Doctor of Engineering (DEng)


Department of Civil and Environmental Engineering

Document Type



Recent extreme hurricanes caused extensive damage to critical civil infrastructure. Accurate modeling of the extreme complex wind fields and coupled wind-wave fields is essential to quantify the single wind or combined wind-wave loading effects on the structures. This research aims to characterize wind and wind-wave flow physics to quantify the loading effect on power transmission systems and offshore wind turbines.

First, a microscale (∼km) high-fidelity high-resolution computational model is developed to simulate hurricane wind fields with detailed physics. The generated wind field is applied to analyze the structural response of a power transmission system. The proposed hurricane boundary layer (HBL) model and a neutral atmosphere boundary layer (ABL) model are compared in modeling tropical storm and category-3 hurricane winds.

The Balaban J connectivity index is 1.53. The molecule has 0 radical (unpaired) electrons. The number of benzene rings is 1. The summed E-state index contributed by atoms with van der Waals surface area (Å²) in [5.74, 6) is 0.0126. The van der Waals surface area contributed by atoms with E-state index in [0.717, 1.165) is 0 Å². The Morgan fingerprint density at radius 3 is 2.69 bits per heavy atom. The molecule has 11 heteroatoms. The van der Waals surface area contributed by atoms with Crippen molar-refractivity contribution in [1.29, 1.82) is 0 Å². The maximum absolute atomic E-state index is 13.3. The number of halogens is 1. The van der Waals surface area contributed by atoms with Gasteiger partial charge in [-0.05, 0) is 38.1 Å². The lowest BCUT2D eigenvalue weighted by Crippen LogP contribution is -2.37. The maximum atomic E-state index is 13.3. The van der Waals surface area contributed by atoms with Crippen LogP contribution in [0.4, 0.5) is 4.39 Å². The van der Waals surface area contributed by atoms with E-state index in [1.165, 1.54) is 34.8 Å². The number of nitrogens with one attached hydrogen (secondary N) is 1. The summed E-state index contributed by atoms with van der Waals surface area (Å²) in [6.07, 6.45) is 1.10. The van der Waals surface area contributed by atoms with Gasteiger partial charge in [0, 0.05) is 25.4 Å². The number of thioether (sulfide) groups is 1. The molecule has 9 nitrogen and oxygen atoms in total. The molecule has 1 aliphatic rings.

Second, thermodynamic conditions obtained from mesoscale meteorological modeling, time-varying hurricane parameters, and the moving hurricane path are incorporated into the HBL model to further capture the complex characteristics of extreme hurricane winds. The LES solver developed for the HBL is modified to accurately model the wind field at a specific location as the hurricane center moves. The wind field at Arana airport in Fulton during Hurricane Harvey’s passage and the wind field in Naples during Hurricane Irma’s passage, spanning several hours, are simulated.

In addition to modeling of hurricane winds, the coupled wind and wave fields in extreme conditions are modeled. The wind turbulences over non-breaking and breaking waves are characterized. A high-fidelity two-phase model is developed and validated to simulate highly turbulent wind-wave fields. With the validated model, a numerical case study is conducted to simulate extreme wind and wave-plunging conditions.

Finally, the validated two-phase flow model is employed to characterize wind wave fields on a 102 m scale and quantify the coupled combined wind and wave loadings on off-shore wind turbines. During wind turbine operations, the wind-wave coupling effect on offshore wind turbine loadings is minimal. However, under extreme conditions, the wind-wave coupling effect significantly increases the mean and fluctuating aerodynamic loading.

In summary, the developed computational models and the research results in this dissertation will advance the fundamental understanding of turbulent wind-wave flow physics.



Committee Chair

Sun, Chao

Available for download on Monday, July 06, 2026